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Top Customer Reviews
First, Kate Atkinson’s books, while not really necessarily depressing, are certainly filled with depressing people. I’m thoroughly convinced after reading several of her books, that this author had a pretty miserable, warped childhood. When all you know is heartache, depression, and trauma, how can you really be expected to write about anything else? She always injects humorous observations and witty descriptions throughout the pages, which makes you laugh out loud at the same time as you’re reading about the lives of these sad lugs.
Next, we must remember that Atkinson’s strength is writing about people and their thoughts, feelings, and emotions. She doesn’t necessarily tell a linear story. This book was labeled as the first of one of her many “Jackson Brodie Novels”. Jackson Brodie is a detective, yet these books are not in the traditional “whodunnit” vein. If you’re looking for a good mystery novel, the Jackson Brodie series probably shouldn’t be your first choice.
Yes, this book does have a few crime investigations running through it. We get a missing child, a random murder of a child, and, what could be described as an “ax murder”. What’s unique is that these incidents happen in different times and in different places, and Atkinson’s skilled writing manages to somehow make all of these situations current, which is when we meet Jackson Brodie. Jackson (obviously) is just as miserable as all of the people affected by all of these tragedies. He had a rotten childhood, a rotten marriage, manages to get beat up a lot, and on and on and on.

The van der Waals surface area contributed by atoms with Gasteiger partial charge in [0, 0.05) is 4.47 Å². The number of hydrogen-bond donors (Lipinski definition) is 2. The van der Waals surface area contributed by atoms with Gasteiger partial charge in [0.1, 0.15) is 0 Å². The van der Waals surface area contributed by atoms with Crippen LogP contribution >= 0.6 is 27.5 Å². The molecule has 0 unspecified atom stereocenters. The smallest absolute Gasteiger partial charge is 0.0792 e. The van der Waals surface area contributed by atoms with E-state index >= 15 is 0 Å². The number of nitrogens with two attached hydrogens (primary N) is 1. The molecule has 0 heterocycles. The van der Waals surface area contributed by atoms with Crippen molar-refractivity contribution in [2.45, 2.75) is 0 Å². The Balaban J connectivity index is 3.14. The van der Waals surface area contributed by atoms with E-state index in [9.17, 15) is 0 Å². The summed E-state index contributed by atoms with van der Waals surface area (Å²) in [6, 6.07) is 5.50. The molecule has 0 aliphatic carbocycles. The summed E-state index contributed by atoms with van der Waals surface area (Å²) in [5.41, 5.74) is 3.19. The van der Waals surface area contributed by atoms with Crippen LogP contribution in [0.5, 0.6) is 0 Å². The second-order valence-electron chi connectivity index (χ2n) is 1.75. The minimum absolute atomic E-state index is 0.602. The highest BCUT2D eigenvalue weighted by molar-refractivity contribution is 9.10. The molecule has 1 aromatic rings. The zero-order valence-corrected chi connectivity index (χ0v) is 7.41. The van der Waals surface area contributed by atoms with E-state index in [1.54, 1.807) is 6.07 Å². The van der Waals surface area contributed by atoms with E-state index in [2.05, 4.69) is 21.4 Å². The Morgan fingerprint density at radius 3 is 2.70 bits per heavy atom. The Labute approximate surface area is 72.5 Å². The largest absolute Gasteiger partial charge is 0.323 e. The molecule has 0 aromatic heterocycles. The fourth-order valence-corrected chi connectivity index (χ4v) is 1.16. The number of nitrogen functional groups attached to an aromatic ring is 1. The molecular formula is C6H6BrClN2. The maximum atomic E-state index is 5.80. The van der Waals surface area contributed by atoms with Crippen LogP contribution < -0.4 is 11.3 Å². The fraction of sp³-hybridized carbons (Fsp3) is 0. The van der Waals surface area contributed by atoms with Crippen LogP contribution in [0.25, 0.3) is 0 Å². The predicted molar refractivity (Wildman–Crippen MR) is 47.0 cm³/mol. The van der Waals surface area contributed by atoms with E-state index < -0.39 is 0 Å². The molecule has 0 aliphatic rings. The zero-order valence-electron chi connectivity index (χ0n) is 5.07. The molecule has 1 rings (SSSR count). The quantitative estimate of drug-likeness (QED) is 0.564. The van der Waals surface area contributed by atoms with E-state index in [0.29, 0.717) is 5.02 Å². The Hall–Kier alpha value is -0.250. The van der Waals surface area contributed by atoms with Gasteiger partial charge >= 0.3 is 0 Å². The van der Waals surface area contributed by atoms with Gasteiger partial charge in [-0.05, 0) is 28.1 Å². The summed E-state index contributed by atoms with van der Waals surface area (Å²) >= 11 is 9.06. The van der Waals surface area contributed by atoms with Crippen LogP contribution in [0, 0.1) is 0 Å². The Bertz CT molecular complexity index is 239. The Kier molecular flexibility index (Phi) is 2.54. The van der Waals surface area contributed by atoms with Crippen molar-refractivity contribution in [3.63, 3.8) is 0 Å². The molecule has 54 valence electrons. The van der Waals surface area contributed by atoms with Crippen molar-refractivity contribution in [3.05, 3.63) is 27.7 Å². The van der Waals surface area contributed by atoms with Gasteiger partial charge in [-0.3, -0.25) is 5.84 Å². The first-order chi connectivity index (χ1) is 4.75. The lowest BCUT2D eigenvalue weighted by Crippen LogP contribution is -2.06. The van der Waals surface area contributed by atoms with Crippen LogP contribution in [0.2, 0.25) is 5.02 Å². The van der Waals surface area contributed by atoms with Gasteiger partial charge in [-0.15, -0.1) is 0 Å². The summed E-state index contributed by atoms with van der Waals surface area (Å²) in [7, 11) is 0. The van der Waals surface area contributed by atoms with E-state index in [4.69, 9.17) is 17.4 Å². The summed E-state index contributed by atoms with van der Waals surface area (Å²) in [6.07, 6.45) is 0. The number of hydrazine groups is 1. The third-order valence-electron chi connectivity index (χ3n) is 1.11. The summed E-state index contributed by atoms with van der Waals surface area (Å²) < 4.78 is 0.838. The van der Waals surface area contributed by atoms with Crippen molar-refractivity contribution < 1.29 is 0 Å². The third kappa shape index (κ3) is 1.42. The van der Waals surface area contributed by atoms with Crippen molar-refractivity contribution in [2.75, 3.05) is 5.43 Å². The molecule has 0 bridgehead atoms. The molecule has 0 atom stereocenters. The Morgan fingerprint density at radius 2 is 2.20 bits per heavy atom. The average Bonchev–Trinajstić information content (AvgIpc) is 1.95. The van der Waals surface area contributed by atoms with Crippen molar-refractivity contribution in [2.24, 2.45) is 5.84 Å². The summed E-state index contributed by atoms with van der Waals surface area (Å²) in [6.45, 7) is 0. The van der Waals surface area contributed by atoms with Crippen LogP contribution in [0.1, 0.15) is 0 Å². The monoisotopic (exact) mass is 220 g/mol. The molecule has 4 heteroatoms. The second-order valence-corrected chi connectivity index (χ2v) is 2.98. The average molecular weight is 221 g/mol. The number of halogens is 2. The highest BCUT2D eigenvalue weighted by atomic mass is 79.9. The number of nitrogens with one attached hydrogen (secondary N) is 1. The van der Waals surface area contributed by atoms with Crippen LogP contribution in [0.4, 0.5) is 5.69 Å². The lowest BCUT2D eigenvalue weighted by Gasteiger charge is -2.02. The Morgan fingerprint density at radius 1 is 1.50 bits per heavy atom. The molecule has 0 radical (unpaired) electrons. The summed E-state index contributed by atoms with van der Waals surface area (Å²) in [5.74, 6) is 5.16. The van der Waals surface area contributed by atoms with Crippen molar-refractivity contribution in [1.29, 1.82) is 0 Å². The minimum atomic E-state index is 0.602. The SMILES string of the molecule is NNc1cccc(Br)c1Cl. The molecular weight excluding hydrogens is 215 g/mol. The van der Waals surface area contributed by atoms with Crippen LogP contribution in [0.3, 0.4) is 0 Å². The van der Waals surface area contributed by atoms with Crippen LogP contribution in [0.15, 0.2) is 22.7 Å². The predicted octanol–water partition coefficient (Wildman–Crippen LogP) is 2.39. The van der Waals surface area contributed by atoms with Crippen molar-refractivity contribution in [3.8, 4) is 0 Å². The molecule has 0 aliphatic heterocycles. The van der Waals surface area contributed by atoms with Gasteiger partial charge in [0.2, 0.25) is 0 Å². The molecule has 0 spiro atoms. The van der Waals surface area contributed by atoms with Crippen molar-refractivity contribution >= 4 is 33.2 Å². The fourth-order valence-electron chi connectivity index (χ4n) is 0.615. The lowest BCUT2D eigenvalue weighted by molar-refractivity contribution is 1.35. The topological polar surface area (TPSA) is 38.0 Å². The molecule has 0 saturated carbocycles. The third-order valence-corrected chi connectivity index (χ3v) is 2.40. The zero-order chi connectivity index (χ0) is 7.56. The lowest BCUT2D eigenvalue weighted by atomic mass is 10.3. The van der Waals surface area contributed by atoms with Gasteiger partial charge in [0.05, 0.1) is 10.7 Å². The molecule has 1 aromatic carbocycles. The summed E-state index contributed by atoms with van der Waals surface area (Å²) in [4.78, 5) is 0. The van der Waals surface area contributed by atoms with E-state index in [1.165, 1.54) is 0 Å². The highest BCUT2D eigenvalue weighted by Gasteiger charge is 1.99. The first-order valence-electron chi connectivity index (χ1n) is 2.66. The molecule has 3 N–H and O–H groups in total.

Once we arrive at the book’s conclusion, many were disappointed at the abruptness of the finale, and felt that things were thrown together to conveniently to appear the slightest bit realistic. Those observations are correct. As stated, though, this book is about people and not necessarily events.
If you have the stomach for books such as this (and I haven’t even discussed the foul language, the sex, the suicides, etc.), you’ll probably find it enjoyable as I did. I’ll probably have to wait several months before I read the next book by this author. And when I do, I’ll ensure to have some Prozac handy.
I can give Atkinson some credit for the ambition inherent in her decision to graft together three or four crime storylines into a single novel. Unfortunatley, I don't feel it worked out very well in the end. (Ironically, the novel attempts to resolve each of those storylines in a fashion that is too simple, too obvious, and largely uninteresting.) This book received a good deal of praise when it was published, which is part of why I'd been meaning to read it for several years. Was not worth the wait. Though I enjoyed spending time with Jackson Brodie and Theo (the latter of whom vaguely reminded me of the protagonist in John Gardner's bittersweet novel Nickel Mountain), the Land sisters and their neighbor Binky blotted out most of the pleasure I thought I would get from the book.